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executives in corporations as opposed to people working at Burger King or something, then I think you're talking 30, 35, 40 percent.
You say technology in the form of e-mail, voice mail, instant messaging and so on is fueling this phenomenon. It's ironic that the information age is making a lot of us dimmer, isn't it?
Hallowell: Absolutely. Technology is a great blessing. It is behind much of our progress. But if we're not careful with it, it can start running us ragged. This is the person who spends the day responding to e-mail and voice mail; the person who allows himself to be interrupted by the cell phone during an important meeting; the person who stays up late at night because he can't log off the Internet. We need to take charge of it. Right now, it's taking charge of us. We need to preserve time to stop and think.
If you don't allow yourself to stop and think, you're not getting the best of your brain. What your brain is best equipped to do is to think, to analyze, to dissect and create. And if you're simply responding to bits of stimulation, you won't ever go deep.
Hallowell: No one really multitasks. You just spend less time on any one thing. When it looks like you're multitasking--you're looking at one TV screen and another TV screen and you're talking on the telephone--your attention has to shift from one to the other. You're brain literally can't multitask. You can't pay attention to two things simultaneously. You're switching back and forth between the two. So you're paying less concerted attention to either one.
I think in general, why some people can do well at what they call multitasking is because the effort to do it is so stimulating. You get adrenaline pumping that helps focus your mind. What you're really doing is focusing better at brief spurts on each stimulus. So you don't get bored with either one.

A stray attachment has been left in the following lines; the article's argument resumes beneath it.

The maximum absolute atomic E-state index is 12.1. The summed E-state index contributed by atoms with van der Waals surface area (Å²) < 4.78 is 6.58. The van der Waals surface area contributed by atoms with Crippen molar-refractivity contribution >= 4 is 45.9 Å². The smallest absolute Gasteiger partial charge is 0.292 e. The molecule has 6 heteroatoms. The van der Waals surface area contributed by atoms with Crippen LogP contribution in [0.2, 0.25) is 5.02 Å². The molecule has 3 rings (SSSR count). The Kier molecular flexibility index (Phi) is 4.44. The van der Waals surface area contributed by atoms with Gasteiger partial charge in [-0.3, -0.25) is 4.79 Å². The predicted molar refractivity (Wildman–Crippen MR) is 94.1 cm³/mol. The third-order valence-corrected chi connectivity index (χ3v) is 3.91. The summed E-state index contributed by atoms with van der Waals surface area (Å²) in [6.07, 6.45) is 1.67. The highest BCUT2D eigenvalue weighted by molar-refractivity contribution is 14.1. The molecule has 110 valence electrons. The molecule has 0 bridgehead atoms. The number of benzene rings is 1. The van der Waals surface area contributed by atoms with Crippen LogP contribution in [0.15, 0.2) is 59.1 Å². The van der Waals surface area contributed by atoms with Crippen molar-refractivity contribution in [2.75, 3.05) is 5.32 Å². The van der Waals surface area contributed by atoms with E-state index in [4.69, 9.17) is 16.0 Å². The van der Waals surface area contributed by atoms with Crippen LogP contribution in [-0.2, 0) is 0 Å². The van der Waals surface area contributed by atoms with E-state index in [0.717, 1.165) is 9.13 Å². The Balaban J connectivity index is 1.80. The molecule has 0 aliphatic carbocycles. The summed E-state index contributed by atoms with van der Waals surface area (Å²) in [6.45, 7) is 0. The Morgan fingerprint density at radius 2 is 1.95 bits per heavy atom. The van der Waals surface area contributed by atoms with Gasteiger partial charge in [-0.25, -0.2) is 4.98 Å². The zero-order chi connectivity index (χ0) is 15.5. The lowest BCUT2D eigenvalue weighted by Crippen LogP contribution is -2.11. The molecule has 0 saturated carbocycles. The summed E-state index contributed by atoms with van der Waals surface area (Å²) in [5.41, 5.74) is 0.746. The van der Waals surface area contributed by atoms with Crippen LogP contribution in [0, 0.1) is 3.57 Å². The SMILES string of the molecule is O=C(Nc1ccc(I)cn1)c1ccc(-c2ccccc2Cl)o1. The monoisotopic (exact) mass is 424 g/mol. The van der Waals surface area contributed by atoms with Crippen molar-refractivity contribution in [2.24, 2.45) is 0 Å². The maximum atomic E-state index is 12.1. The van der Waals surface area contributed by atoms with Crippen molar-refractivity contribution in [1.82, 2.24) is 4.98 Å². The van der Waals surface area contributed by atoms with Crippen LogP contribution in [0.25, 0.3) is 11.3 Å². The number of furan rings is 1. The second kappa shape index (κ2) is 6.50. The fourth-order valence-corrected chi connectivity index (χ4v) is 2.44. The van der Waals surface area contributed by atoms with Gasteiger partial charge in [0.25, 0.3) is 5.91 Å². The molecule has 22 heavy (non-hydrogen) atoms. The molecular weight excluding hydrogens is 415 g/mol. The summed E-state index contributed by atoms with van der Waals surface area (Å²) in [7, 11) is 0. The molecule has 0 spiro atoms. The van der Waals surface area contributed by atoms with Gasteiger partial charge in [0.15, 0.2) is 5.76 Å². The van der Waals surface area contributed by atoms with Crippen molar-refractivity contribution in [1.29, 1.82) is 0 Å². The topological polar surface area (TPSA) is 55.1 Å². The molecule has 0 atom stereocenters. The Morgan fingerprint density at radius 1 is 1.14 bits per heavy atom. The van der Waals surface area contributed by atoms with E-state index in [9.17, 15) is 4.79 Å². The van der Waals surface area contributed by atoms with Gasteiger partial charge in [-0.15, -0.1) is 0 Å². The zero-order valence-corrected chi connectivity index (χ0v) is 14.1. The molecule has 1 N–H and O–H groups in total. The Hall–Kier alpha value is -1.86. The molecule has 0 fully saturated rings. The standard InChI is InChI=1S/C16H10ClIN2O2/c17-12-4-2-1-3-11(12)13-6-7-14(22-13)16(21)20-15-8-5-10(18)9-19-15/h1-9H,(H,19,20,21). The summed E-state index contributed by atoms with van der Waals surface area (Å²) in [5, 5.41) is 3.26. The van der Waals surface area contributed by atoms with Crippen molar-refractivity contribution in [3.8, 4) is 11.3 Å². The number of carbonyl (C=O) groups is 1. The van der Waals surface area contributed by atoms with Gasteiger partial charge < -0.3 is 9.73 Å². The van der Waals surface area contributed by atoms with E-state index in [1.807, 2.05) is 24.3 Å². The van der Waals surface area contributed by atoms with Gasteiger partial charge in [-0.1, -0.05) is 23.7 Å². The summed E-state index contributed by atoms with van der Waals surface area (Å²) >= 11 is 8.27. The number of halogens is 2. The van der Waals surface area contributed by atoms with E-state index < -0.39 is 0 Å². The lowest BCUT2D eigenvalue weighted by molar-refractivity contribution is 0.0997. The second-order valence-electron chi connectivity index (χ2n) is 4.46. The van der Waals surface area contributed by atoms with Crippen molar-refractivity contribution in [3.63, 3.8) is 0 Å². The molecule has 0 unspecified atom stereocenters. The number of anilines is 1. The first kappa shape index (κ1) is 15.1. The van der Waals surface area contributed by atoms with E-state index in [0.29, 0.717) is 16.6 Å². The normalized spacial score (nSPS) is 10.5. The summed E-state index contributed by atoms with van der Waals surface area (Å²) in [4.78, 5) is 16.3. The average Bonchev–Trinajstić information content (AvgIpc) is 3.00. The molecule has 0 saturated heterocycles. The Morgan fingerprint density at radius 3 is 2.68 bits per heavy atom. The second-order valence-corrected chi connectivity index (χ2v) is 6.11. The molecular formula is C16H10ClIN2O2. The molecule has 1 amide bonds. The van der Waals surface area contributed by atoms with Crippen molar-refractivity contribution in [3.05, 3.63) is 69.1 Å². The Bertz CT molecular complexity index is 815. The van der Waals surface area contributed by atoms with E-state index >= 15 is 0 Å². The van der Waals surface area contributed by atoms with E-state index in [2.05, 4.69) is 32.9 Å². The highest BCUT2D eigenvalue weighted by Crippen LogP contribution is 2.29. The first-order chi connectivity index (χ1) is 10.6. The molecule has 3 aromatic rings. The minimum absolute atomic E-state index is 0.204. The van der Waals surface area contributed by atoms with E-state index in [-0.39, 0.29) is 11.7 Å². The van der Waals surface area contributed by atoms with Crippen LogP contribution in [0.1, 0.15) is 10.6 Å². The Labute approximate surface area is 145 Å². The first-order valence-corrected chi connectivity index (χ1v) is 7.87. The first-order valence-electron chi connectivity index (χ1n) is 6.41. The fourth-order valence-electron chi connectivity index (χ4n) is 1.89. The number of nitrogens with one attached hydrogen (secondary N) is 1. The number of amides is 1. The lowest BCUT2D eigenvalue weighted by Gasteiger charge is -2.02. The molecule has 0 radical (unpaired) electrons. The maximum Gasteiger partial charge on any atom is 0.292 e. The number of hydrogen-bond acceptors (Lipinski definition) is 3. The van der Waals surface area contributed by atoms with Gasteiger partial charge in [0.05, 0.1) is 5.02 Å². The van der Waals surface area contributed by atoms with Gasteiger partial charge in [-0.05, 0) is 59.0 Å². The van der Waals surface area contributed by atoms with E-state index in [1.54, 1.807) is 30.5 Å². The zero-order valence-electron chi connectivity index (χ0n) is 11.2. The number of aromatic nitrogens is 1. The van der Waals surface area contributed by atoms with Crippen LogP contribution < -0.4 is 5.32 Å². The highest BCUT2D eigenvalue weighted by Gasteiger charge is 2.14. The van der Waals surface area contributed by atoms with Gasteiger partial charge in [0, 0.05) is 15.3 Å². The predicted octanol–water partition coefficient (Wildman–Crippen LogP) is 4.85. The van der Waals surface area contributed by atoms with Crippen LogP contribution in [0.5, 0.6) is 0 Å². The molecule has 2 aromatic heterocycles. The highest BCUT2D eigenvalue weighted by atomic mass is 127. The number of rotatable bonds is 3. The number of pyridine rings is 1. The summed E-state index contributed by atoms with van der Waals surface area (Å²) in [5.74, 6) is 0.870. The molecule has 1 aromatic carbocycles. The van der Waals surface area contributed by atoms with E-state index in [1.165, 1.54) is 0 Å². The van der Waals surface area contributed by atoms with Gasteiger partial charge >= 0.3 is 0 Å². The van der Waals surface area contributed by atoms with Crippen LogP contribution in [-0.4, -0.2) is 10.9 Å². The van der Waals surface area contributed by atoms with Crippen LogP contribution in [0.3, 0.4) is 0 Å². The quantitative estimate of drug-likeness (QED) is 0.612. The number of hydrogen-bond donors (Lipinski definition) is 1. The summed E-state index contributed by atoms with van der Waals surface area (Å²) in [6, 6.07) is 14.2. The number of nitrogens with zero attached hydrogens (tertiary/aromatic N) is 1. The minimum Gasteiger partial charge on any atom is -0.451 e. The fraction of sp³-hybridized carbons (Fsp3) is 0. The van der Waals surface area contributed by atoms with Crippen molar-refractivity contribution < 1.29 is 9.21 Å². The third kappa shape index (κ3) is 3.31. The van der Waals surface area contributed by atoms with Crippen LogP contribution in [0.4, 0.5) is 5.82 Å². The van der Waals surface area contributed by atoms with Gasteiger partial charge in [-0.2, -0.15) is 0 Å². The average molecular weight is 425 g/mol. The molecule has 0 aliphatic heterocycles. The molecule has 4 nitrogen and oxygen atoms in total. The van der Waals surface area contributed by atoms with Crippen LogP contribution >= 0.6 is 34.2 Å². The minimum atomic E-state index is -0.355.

You have cited software maker SAS as an example of a company actively promoting a more connected, humane workplace, with perks like a seven-hour workday and on-site day care. The interesting thing is that it is a private company and doesn't have to answer to Wall Street. Aren't most publicly traded companies too paranoid and bottom-line-driven for such niceties?
Hallowell: And yet (SAS) is highly profitable. Its bottom line is robust. It's just that it doesn't have to meet quarterly numbers. It's almost a metaphor for the problem. If you're only working from quarter to quarter, then it's very hard to have a long-range strategy. Hard to weather when you take a dip. This quarter-to-quarter management succeeds in the short term but fails in the long term.
Do you see a broader corporate backlash against this type of work environment, or do you think it will be up to individuals to manage it?
Hallowell: I think the people in charge will catch on and will take steps. You reach a point of red alert, in which the brain starts to steam and bells go off and whistles go off and people start quitting and productivity declines. We're not quite there yet. I think the smart companies are catching on.
Any examples jump to mind?
Hallowell: I was talking to someone who runs a huge fund in New York, and he was saying he demands that his employees take several days a month just to think--to leave the office and just
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